Medical officials along with pharmaceutical company representatives spent Tuesday morning discussing ways to reduce what some call “skyrocketing” prices for prescription drugs.
"I think what we need to do is step back and look at how the system historically covered medicines," said Vice President of State Policy PhRMA Tara Ryan.
At the forum, officials discussed how high costs for medicine creates financial strain for patients.
“More and more of the cost is being shifted to patients and they’re seeing more and more out of pocket,” said Ryan.
Jim Corcoran said he uses prescription drugs.
“It’s like $325. But I have insurance so it covers it. But it’s still high,” said Corcoran.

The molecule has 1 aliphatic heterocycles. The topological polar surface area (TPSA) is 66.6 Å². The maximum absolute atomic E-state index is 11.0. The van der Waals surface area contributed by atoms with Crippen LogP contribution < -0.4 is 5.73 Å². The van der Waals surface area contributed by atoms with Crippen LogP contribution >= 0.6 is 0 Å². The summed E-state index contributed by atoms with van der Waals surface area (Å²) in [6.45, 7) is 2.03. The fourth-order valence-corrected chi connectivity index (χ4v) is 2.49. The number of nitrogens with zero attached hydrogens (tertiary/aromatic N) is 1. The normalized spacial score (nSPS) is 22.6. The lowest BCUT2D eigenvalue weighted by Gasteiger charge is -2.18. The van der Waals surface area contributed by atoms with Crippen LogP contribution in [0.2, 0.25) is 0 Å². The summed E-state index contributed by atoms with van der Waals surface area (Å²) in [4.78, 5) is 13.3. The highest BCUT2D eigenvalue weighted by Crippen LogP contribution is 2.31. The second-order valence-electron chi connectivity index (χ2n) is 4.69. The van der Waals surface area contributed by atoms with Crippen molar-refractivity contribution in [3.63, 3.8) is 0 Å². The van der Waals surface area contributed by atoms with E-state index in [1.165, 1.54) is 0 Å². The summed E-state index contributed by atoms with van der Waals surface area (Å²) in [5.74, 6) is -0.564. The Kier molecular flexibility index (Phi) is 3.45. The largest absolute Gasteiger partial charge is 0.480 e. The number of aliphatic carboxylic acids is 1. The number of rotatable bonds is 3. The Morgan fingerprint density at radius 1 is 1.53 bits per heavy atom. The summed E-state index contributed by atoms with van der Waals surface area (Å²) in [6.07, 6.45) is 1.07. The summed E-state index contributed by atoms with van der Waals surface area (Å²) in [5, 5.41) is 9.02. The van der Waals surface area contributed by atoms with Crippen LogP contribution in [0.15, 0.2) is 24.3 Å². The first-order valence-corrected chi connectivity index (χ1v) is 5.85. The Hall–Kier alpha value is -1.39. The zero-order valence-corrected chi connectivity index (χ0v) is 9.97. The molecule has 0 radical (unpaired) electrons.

Pfizer representatives said the pricing for drugs is a formulated process.
“We usually put together a team that works on pricing and literally goes out and talks with hundreds of physicians and they give us how this new drug may fit into the regiment,” said Thomas Brownlie, the director of United States Policy for Pfizer, Inc.
According to The Partnership to Fight Chronic Disease, in 2015 2.2 million people in Connecticut had at least 1 chronic disease. Conditions projected to cost more than $440 billion for those affected by 2030. A price tag medical officials said can be reduced by patients switching to generic pills and medicating when instructed.
“If we can get them to take those generic medications, we can reduce health care costs," said vice president of CVS Health Dr. Troyen Brennan.